Welfare woes: trying to stem the ‘cheque effect’
published on March 1, 2018 by Anna James in The Columbia Valley Pioneer
Victoria police chief suggests staggering welfare payments, others say solution not that simple
Jim is broke and itching for March 21 – the next “welfare Wednesday,” streetspeak for when monthly social assistance cheques arrive.
Jim’s money never lasts long; two days to dissolve $710, “going out, seeing friends, paying debts,” he says.
The “cheque effect” is a universal problem marked by the consequences that instant funds create for illicit drug users, the mentally ill and homeless. While welfare provides relief for many, including substance users, it’s a headache for emergency services.
“We’ve identified a trend. Around this time, call-outs for illicit drug behaviour and social order crimes spike,” says Victoria police Chief Const. Del Manak. “Officers know in advance it’s going to a very busy, demanding night.”
While he could not offer any official statistics linking an increase in crime to Welfare Wednesday, Manak says it’s evidenced in the stories of front line workers.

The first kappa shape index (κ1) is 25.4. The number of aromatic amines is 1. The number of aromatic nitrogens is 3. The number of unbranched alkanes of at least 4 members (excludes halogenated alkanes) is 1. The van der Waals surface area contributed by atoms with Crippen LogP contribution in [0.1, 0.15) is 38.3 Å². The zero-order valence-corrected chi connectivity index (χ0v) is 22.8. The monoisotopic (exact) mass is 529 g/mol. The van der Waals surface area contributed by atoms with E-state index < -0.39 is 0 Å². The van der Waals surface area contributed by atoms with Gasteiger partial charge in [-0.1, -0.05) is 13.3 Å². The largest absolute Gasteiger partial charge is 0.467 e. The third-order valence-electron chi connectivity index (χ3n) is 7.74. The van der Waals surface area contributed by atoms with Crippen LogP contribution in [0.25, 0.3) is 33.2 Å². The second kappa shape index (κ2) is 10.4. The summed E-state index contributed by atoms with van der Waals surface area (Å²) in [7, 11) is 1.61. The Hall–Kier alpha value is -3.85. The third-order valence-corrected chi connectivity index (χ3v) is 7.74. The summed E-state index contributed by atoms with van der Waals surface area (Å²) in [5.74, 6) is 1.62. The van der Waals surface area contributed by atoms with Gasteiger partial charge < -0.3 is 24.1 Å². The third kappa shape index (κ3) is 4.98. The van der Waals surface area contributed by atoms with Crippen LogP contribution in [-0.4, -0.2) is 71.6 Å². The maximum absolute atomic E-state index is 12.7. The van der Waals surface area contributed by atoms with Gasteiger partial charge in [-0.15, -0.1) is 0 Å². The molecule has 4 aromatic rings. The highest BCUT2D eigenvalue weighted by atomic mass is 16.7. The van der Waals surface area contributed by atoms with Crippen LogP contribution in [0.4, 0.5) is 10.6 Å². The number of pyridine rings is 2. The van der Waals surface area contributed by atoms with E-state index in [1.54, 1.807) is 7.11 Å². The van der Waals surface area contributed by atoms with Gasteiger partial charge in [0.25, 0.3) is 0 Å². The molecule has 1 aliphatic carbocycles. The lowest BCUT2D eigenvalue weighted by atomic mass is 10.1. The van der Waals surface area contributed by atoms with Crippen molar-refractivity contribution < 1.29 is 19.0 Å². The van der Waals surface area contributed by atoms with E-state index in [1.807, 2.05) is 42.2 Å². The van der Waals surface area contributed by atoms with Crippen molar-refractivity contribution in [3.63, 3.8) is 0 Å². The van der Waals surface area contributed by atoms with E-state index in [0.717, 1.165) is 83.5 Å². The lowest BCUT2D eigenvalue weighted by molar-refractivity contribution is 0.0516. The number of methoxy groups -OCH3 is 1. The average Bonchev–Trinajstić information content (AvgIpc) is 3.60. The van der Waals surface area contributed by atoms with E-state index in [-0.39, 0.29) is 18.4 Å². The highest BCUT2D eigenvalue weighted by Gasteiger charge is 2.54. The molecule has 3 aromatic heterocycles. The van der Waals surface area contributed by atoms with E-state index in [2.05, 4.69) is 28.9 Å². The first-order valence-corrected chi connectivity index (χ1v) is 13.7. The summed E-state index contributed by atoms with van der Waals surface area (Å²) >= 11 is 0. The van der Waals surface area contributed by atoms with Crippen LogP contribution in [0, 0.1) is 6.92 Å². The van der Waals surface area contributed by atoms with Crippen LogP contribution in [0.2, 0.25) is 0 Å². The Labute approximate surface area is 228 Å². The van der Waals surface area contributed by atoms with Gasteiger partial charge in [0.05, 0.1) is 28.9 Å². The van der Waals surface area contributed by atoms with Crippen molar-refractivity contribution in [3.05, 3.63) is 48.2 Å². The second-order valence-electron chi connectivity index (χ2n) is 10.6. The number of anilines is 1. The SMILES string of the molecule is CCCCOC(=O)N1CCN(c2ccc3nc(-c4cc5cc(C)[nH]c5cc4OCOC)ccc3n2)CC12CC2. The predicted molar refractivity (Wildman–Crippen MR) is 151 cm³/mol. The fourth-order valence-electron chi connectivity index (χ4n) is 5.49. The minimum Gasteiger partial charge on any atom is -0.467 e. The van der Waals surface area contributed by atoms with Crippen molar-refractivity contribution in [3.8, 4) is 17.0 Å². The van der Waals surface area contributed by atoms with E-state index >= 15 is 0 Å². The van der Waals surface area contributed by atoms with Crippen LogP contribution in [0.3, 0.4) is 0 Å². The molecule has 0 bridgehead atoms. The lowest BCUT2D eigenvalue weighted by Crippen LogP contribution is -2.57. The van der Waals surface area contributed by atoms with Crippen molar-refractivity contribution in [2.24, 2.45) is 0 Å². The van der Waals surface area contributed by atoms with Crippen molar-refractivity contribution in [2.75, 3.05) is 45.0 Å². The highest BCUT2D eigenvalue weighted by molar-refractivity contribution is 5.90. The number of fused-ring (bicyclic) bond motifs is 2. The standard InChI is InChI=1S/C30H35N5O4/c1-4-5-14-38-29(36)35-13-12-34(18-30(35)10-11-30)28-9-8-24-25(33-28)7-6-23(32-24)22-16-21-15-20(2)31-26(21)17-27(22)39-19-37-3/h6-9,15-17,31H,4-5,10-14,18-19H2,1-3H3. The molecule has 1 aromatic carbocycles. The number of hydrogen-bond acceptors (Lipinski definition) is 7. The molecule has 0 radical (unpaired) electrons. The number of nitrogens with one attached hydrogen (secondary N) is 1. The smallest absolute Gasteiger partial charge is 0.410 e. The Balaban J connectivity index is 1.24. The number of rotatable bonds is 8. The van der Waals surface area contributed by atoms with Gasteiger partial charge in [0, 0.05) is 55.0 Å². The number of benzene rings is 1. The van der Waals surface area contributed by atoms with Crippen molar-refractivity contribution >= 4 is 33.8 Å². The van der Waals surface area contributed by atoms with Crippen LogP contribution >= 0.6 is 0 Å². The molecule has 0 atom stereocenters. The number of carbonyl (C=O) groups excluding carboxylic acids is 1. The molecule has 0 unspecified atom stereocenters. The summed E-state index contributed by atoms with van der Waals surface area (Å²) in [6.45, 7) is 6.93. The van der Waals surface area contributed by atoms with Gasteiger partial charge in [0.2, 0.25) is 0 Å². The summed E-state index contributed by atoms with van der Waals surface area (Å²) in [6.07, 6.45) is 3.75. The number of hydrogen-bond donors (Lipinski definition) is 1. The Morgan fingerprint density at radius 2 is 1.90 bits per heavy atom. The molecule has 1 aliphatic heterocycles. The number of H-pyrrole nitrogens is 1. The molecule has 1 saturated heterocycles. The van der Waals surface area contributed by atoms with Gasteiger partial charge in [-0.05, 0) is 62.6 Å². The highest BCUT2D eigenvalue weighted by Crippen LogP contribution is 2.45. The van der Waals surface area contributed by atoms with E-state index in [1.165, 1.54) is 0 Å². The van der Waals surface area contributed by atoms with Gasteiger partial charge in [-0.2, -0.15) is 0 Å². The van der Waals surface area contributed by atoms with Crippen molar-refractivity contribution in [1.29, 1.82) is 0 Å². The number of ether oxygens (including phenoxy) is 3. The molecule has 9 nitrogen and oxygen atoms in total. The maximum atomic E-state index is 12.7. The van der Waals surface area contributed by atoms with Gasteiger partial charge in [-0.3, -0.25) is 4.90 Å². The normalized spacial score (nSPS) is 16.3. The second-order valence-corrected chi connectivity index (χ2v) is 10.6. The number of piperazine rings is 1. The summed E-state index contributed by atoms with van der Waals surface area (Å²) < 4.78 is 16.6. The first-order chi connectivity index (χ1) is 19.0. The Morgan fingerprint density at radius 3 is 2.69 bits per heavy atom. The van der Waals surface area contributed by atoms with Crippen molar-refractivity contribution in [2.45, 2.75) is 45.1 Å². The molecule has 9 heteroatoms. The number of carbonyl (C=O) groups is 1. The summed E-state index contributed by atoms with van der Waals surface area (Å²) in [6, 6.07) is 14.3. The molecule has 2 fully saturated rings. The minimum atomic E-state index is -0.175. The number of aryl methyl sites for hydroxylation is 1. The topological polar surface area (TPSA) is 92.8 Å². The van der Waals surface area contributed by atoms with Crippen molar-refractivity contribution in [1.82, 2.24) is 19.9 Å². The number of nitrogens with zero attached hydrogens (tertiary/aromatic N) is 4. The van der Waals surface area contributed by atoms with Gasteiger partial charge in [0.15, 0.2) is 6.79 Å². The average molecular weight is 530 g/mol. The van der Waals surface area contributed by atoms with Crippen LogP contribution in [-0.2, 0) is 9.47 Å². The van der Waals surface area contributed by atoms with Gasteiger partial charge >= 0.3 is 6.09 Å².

The chief expressed his concerns in a Feb. 22 letter to Shelia Taylor, deputy minister of social development and poverty reduction.
“At the very least, I want to talk about the current process – why is income assistance received on one particular day? Are you aware that this causes problems for police and other responders?” he wrote, noting that additional officers are assigned to those busier periods.
Manak’s letter queried whether the ministry has considered other payment models, such as staggering the issue date of welfare cheques, a popular concept but one with few real-life examples.
Lindsey Richardson, an assistant professor at the University of British Columbia, is a principle investigator in a study on the “cheque effect.”View the full article